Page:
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Accounting for derivatives under ASC815, and specifically applying hedge accounting, has always been a complex undertaking for financial statement preparers. The difficulty associated with its application and the limitations imposed for hedging both non-financial and financial risks have finally been addressed by the Financial Accounting Standards Board (FASB), in its latest Accounting Standards Update (ASU 2017-12), issued on August 28, 2017.
This ASU, taking effect after December 2018, is a significant improvement designed to help companies better align their hedging activities with the reflection in their accounts and in a simpler and less onerous way.
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To simplify the reporting of hedges, the ASU now allows:
• for Cash Flow and Net Investment Hedges all changes of fair value included in the effectiveness assessment will be deferred into OCI (Other Comprehensive Income) and recognized in earnings at the same time as the hedged item affects earnings. Therefore, companies will no longer be required to perform a separate measurement and report of hedge ineffectiveness.
• the easing of hedge effectiveness requirements, by allowing a company to perform subsequent assessments of hedge effectiveness qualitatively if certain conditions are met.
• companies more time to perform the initial quantitative hedge effectiveness assessment (and for non-financial private companies, up until the date of the issuance of interim of annual financial statements).
• companies to apply the ‘long-haul’ method for assessing hedge effectiveness when use of the shortcut method was not or no longer is appropriate, when certain conditions are met.
• clarification that a company can apply the ‘critical terms match’ method for a group of forecast transactions if the transactions occur and the derivative matures within the same 31 day period or fiscal month as the hedged transactions.
• companies to exclude cross-currency basis spreads in cross-currency swaps from the assessment of hedge effectiveness.
• companies to consider how changes in the benchmark interest rate affect the exercise of a call or put option when assessing hedge effectiveness due to prepayment risk (i.e. ignoring credit, liquidity, and other non-interest rate prepayment provisions).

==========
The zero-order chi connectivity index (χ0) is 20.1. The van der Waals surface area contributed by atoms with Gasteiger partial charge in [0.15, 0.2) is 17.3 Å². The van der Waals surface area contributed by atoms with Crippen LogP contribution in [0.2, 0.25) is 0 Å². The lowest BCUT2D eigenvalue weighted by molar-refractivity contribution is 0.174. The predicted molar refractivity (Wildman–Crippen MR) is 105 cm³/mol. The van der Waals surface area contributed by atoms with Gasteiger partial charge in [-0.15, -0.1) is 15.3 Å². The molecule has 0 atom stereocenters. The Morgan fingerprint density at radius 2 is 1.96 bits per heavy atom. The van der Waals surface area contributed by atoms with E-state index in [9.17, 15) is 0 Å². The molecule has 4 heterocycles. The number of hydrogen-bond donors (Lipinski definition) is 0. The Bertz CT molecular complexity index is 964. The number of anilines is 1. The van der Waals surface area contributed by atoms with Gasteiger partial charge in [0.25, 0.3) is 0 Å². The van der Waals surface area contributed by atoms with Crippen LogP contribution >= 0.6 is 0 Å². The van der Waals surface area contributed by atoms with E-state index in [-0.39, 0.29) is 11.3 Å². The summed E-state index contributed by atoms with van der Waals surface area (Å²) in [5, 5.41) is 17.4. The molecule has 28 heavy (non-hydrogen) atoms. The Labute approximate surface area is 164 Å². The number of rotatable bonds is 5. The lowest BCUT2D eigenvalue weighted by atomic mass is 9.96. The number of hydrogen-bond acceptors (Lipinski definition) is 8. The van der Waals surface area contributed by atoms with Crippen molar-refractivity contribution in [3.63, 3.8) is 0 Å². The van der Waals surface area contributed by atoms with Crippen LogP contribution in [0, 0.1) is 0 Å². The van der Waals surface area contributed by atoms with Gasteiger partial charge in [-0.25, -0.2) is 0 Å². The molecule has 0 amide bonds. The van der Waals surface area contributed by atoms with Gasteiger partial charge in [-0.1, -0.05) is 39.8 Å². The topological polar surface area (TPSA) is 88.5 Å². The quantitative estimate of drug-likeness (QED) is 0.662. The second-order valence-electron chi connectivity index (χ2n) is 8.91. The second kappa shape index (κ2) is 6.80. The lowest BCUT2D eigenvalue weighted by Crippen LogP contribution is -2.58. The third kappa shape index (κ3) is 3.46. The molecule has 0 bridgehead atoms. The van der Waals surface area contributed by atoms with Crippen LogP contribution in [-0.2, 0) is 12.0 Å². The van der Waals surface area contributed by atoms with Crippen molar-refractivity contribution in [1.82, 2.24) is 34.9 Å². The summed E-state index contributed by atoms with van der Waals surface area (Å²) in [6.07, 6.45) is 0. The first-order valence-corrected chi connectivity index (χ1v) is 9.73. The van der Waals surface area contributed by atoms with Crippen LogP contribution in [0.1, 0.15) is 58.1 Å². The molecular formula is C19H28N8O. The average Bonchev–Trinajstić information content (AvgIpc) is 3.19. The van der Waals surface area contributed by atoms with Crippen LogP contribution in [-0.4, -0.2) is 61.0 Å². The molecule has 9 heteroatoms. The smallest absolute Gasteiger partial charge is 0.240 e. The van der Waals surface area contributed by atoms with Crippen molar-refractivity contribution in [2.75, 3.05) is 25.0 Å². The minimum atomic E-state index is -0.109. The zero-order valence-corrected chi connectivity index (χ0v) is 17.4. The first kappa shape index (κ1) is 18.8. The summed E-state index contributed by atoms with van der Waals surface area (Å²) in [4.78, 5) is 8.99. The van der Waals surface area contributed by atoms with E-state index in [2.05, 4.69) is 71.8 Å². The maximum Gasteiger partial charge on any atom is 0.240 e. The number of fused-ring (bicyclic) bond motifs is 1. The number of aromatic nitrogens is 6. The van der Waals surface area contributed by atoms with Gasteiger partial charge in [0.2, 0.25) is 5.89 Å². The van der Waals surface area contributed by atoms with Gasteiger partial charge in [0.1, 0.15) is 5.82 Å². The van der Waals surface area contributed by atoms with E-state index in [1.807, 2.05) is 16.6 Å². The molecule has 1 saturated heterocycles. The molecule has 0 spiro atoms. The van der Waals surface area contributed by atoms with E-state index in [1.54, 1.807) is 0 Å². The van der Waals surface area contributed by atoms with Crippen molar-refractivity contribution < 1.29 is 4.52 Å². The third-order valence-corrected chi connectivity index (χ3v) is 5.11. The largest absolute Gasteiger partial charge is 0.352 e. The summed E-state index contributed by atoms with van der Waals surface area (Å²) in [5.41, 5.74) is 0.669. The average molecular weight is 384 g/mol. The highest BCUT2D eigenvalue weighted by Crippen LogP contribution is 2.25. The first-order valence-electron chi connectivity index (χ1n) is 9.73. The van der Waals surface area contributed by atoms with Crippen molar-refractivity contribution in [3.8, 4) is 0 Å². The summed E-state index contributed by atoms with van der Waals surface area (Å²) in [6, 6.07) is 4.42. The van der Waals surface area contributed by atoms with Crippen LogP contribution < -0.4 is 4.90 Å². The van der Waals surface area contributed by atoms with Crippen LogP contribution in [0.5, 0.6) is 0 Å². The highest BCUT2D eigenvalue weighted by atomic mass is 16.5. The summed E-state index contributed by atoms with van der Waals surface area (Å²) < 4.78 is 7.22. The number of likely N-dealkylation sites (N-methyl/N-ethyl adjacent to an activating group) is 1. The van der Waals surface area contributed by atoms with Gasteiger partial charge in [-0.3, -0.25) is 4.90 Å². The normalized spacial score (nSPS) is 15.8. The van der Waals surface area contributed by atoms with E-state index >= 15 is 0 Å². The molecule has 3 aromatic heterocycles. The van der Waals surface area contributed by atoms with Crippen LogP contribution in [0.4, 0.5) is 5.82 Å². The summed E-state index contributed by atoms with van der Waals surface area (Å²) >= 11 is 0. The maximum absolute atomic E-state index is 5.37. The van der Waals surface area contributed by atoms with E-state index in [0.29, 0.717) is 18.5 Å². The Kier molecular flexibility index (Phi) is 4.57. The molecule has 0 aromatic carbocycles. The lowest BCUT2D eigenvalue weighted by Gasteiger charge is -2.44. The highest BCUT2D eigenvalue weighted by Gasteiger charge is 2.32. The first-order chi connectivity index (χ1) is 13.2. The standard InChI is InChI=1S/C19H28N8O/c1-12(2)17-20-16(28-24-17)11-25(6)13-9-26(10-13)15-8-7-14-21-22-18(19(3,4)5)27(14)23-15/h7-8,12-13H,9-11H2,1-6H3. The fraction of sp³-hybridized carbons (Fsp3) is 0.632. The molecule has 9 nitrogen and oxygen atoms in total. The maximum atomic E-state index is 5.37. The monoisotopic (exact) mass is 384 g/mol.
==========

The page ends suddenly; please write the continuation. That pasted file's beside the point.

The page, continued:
• companies to elect to perform the ongoing retrospective and prospective effectiveness assessments qualitatively, once the initial quantitative effectiveness test is satisfied,. Should facts and circumstances change, then quantitative testing would be required from that point onwards.
To better align hedge accounting with risk management activities, the FASB has changed the following:
• For interest rate hedging, the new ASU allows any contractually specified rate and expands the index eligibility to the SIFMA rate.
• For nonfinancial items, their contractually specified components will now be eligible as a hedged risk, and not only the total cash flows or overall changes in fair value.
• The change in value of the hedge will have to be presented on the same income statement line item(s) as the earnings effect of the hedged item.
Effective Date and Transition
For public business entities, the new changes take effect for fiscal years beginning after December 15, 2018, and interim periods within those fiscal years. For private entities, they will take effect for fiscal years beginning after December 15, 2019, and interim periods beginning after December 15, 2020. However, entities are permitted to early adopt in any interim or annual period after issuance of the ASU.
As with any change, there are several points to be considered in relation to the transition. For cash flow and net investment hedges existing at the date of adoption, a company must apply a cumulative-effect adjustment related to the separate measurement of ineffectiveness to accumulate other comprehensive income. The amended presentation and disclosure guidance is required only prospectively, and certain elections may be made by an entity upon adoption to allow for existing hedging relationships to transition to the newly allowable alternatives within the ASU.
How JCRA can assist
JCRA helps companies across multiple sectors with their derivatives reporting processes by supporting derivative fair value calculations, and complying with the requirements of hedge accounting. When a company is approaching an accounting change such as ASU 2017-12, JCRA can help by leading the internal analysis and external discussions with the relevant stakeholders (such as external auditors). This ensures that the company and its publics understand exactly what has changed and what the impact in their current workload and processes might be.
Although the ASU changes are a simplification of hedge accounting, topics like the cross currency swap basis or the new benchmark and hedging of specified components in non-financial items are new concepts under US GAAP. As such, they may require significant work to implement and could be subject to different interpretations by different audit and accountancy firms.
Have you got a question about how you hedge your financial risks, or structure and arrange your debt?
Find out how we can help you by contacting us today.